Rebranding Pot: How Squares Are Sparking The Next Massive Industry
The billion-dollar Green Rush is accelerating every day. But that doesn't mean it'll be a mellow ride.
UpStart Business Journal profiles David Dinenberg, CEO Kind Financial, legal cannabis financial solutions.
Banking’s a bummer for legal marijuana industry, but David Dinenberg has a budding solution
" . . . [Dinenberg] has attracted believers, and cash, to his cause. Kind has raised about $2 million from angel investors including Lindy Snider, the daughter of Comcast Spectator Chairman Ed Snider. . . “I think he’s a hybrid. He’s someone that came from a very traditional business model. But he’s an entrepreneurial guy. Like most entrepreneurs he doesn’t see the problems he sees the solutions,” she said. “They don’t get stopped by things people say can’t be done. I like that very much about David. He’s very determined. The fact is that they came up with an idea that’s very simple. It’s usually the simplest business ideas that have the most value.”
As for Dinenberg, right now he’s head down working on Kind Pay. But he hasn’t lost sight of the original goal: To be the cannabis industry’s ultimate financial provider.
“My eye will always be on the prize of buying or forming a bank,” he said. “I only see growth. I only see this industry getting larger, getting more structured and frankly getting more regulated. I truly believe this is going to be a global industry just like any other … this is not even the ground floor. This is the basement.”
Global equity funds inflows tracking to record: TrimTabs
(Reuters) - Global equity mutual and exchange-traded funds have so far this year pulled in net inflows of $81.5 billion, putting them on track to beat a four-month record high of $86 billion set nine year ago, TrimTabs Investment Research said on Tuesday.
Global equity mutual funds and ETFs surged to a record $34.8 billion in March, edging past the previous monthly record of $34.4 billion in January 2013, TrimTabs data showed.
These funds raked in $14.8 billion this month through Friday, and look likely to have the best four-month run of inflows since December 2005 through March 2006.
“U.S. investors continue to follow the printing presses into European and Japanese equities,” said David Santschi, chief executive officer of TrimTabs. “A record that has been held for nine years is almost sure to fall.”
Buying has been heaviest among European funds, Santschi said.
(Reporting By Michael Connor in New York; Editing by Ted Botha)
Click here for more on Stern & Co.'s work with TrimTabs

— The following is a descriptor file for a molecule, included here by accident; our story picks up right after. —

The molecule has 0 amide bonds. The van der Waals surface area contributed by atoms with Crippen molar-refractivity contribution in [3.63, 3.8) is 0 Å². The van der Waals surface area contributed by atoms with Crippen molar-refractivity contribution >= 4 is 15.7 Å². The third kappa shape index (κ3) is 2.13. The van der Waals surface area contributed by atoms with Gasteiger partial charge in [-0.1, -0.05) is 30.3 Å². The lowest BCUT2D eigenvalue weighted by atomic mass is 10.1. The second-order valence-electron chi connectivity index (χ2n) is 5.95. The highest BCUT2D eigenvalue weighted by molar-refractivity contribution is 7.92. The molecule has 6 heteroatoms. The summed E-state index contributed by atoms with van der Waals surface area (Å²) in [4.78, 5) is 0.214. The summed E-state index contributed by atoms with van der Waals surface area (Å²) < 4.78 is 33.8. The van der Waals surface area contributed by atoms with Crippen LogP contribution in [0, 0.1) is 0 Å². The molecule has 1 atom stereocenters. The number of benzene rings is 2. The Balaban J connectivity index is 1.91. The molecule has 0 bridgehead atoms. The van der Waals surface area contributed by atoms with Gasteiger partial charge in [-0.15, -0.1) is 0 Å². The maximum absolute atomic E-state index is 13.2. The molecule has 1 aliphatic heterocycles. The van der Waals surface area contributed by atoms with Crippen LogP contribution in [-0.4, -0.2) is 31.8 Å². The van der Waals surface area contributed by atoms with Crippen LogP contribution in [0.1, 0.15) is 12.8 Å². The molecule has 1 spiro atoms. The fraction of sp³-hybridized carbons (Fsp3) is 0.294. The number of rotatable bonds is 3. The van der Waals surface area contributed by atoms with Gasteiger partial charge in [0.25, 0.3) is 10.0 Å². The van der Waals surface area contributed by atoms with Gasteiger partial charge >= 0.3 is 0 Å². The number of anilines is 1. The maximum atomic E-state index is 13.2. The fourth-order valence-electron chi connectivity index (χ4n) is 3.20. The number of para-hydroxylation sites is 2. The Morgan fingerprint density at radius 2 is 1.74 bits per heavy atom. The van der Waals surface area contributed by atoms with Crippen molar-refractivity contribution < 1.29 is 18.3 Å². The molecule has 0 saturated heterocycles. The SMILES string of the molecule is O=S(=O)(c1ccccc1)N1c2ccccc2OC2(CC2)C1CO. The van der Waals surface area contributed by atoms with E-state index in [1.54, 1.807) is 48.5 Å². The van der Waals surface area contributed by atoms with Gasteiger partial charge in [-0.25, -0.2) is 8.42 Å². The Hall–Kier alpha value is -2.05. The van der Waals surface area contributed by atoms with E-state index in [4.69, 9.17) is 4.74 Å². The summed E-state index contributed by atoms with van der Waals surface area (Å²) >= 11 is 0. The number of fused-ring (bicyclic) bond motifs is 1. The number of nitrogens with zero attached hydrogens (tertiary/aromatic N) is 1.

Forbes Magazines profiles Charles Biderman and his TrimTabs Float Shrink etf (TTFS).
Click here for full story: http://onforb.es/1DmOnUi
Business Columnist Bill Deener has followed John Del Vecchio actively managed FLAG ETF for a year and discusses its impressive returns in the Dallas Morning News.
Dallas-based ETF tries to separate fact from fiction
"About a year ago I wrote a column about a newly launched exchange-traded fund called Forensic Accounting ETF (ticker: FLAG) that does all the work for small investors. It was started by John Del Vecchio, 38, a Dallas expert on financial statement analysis and author of the book What’s Behind the Numbers?
How it works
When I discovered his fund, it had only $2.5 million in assets and was barely a blip on the Dallas investing scene. But since then, the fund has started to gain traction, mainly because it has outperformed the Standard & Poor’s 500 Index as Del Vecchio predicted it would. It now has about $10 million in assets.
“We had a very good first year, so that kind of validated the concept,” Del Vecchio said. “Investment advisers and brokers are starting to buy the fund.”
Del Vecchio developed an index called the Del Vecchio Quality Index and then set up the Forensic Accounting ETF to track that index. Here’s the key thing: The index assigns a grade of A to F to 500 large U.S. stocks, and the grade for each company is based on the quality of its earnings.
He and his team scour financial statements looking for companies with aggressive revenue recognition policies, weak cash flows and inventory problems. Companies with the highest quality of earnings receive an A and make up 40 percent of the index. Those with B, C and D each make up 20 percent of the index, while those with F grades are excluded.
The index tracks 400 companies, and it is recalculated every month.
Full story: http://www.dallasnews.com/business/columnists/will-deener/20140420-dallas-based-etf-tries-to-separate-fact-from-fiction.ece
Ranger Equity Bear Portfolio Manager Brad Lamensdorf
"Zillow is destined to go lower because the real estate Web site's shares are way overvalued at 19 times sales, plus it has growing insider sales," says Brad Lamensdorf, portfolio manager for the AdvisorShares Ranger Equity Bear ETF. Lamensdorf is also shorting athletic wear seller Lululemon because of its price multiple and strong competition from Under Armour. Finally, he is bearish on FactSet Research's stock due to a pricing threat from Bloomberg.
Click here to watch the full interview: